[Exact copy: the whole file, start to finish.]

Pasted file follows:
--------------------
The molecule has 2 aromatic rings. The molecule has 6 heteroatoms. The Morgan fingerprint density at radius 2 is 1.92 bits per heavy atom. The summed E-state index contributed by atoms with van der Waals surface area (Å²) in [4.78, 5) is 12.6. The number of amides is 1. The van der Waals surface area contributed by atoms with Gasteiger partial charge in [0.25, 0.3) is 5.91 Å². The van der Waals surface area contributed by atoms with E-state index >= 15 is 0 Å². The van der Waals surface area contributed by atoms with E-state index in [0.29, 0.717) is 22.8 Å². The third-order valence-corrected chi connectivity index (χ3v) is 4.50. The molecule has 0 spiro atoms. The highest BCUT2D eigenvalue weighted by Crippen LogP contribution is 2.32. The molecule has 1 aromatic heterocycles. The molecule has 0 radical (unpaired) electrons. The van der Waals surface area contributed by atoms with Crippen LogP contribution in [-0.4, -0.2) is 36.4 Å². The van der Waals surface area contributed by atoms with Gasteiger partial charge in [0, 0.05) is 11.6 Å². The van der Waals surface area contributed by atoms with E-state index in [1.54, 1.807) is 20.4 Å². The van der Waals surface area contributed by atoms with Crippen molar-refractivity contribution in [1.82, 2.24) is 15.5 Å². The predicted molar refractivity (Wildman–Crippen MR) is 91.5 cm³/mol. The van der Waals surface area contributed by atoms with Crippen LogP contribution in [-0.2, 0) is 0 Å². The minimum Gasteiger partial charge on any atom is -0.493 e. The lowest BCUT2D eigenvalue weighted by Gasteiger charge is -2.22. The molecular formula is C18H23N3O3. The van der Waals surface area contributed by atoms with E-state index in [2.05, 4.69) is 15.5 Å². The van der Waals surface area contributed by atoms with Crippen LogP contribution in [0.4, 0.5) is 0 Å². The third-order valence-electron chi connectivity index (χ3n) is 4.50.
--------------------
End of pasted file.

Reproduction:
The molecule has 2 aromatic rings. The molecule has 6 heteroatoms. The Morgan fingerprint density at radius 2 is 1.92 bits per heavy atom. The summed E-state index contributed by atoms with van der Waals surface area (Å²) in [4.78, 5) is 12.6. The number of amides is 1. The van der Waals surface area contributed by atoms with Gasteiger partial charge in [0.25, 0.3) is 5.91 Å². The van der Waals surface area contributed by atoms with E-state index >= 15 is 0 Å². The van der Waals surface area contributed by atoms with E-state index in [0.29, 0.717) is 22.8 Å². The third-order valence-corrected chi connectivity index (χ3v) is 4.50. The molecule has 0 spiro atoms. The highest BCUT2D eigenvalue weighted by Crippen LogP contribution is 2.32. The molecule has 1 aromatic heterocycles. The molecule has 0 radical (unpaired) electrons. The van der Waals surface area contributed by atoms with Crippen LogP contribution in [-0.4, -0.2) is 36.4 Å². The van der Waals surface area contributed by atoms with Gasteiger partial charge in [0, 0.05) is 11.6 Å². The van der Waals surface area contributed by atoms with E-state index in [1.54, 1.807) is 20.4 Å². The van der Waals surface area contributed by atoms with Crippen molar-refractivity contribution in [1.82, 2.24) is 15.5 Å². The predicted molar refractivity (Wildman–Crippen MR) is 91.5 cm³/mol. The van der Waals surface area contributed by atoms with Crippen LogP contribution in [-0.2, 0) is 0 Å². The minimum Gasteiger partial charge on any atom is -0.493 e. The lowest BCUT2D eigenvalue weighted by Gasteiger charge is -2.22. The molecular formula is C18H23N3O3. The van der Waals surface area contributed by atoms with E-state index in [2.05, 4.69) is 15.5 Å². The van der Waals surface area contributed by atoms with Crippen LogP contribution in [0.4, 0.5) is 0 Å². The third-order valence-electron chi connectivity index (χ3n) is 4.50.